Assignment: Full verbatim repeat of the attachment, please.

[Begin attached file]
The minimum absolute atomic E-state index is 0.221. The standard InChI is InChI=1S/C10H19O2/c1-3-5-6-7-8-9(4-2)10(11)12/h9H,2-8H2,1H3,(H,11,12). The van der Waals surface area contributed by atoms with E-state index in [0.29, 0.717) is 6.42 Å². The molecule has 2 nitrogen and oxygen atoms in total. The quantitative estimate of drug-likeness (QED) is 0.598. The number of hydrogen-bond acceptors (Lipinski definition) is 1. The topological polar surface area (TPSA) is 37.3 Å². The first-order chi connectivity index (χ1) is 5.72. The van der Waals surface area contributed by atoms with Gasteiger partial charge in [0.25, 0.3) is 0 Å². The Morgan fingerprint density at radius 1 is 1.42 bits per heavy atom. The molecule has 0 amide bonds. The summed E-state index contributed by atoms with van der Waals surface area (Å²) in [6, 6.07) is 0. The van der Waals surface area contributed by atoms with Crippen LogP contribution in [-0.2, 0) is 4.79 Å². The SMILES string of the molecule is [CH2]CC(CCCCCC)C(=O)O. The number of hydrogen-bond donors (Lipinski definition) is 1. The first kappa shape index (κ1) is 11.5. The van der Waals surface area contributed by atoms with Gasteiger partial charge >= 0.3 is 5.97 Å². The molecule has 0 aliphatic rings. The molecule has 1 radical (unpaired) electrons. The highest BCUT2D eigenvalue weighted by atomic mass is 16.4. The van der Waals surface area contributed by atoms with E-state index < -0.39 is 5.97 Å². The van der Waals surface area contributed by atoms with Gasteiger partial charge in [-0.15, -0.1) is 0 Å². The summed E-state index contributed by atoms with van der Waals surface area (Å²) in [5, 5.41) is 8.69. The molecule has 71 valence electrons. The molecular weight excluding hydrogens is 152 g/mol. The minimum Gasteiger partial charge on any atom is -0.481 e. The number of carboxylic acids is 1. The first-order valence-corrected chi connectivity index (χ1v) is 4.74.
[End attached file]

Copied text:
The minimum absolute atomic E-state index is 0.221. The standard InChI is InChI=1S/C10H19O2/c1-3-5-6-7-8-9(4-2)10(11)12/h9H,2-8H2,1H3,(H,11,12). The van der Waals surface area contributed by atoms with E-state index in [0.29, 0.717) is 6.42 Å². The molecule has 2 nitrogen and oxygen atoms in total. The quantitative estimate of drug-likeness (QED) is 0.598. The number of hydrogen-bond acceptors (Lipinski definition) is 1. The topological polar surface area (TPSA) is 37.3 Å². The first-order chi connectivity index (χ1) is 5.72. The van der Waals surface area contributed by atoms with Gasteiger partial charge in [0.25, 0.3) is 0 Å². The Morgan fingerprint density at radius 1 is 1.42 bits per heavy atom. The molecule has 0 amide bonds. The summed E-state index contributed by atoms with van der Waals surface area (Å²) in [6, 6.07) is 0. The van der Waals surface area contributed by atoms with Crippen LogP contribution in [-0.2, 0) is 4.79 Å². The SMILES string of the molecule is [CH2]CC(CCCCCC)C(=O)O. The number of hydrogen-bond donors (Lipinski definition) is 1. The first kappa shape index (κ1) is 11.5. The van der Waals surface area contributed by atoms with Gasteiger partial charge >= 0.3 is 5.97 Å². The molecule has 0 aliphatic rings. The molecule has 1 radical (unpaired) electrons. The highest BCUT2D eigenvalue weighted by atomic mass is 16.4. The van der Waals surface area contributed by atoms with E-state index < -0.39 is 5.97 Å². The van der Waals surface area contributed by atoms with Gasteiger partial charge in [-0.15, -0.1) is 0 Å². The summed E-state index contributed by atoms with van der Waals surface area (Å²) in [5, 5.41) is 8.69. The molecule has 71 valence electrons. The molecular weight excluding hydrogens is 152 g/mol. The minimum Gasteiger partial charge on any atom is -0.481 e. The number of carboxylic acids is 1. The first-order valence-corrected chi connectivity index (χ1v) is 4.74.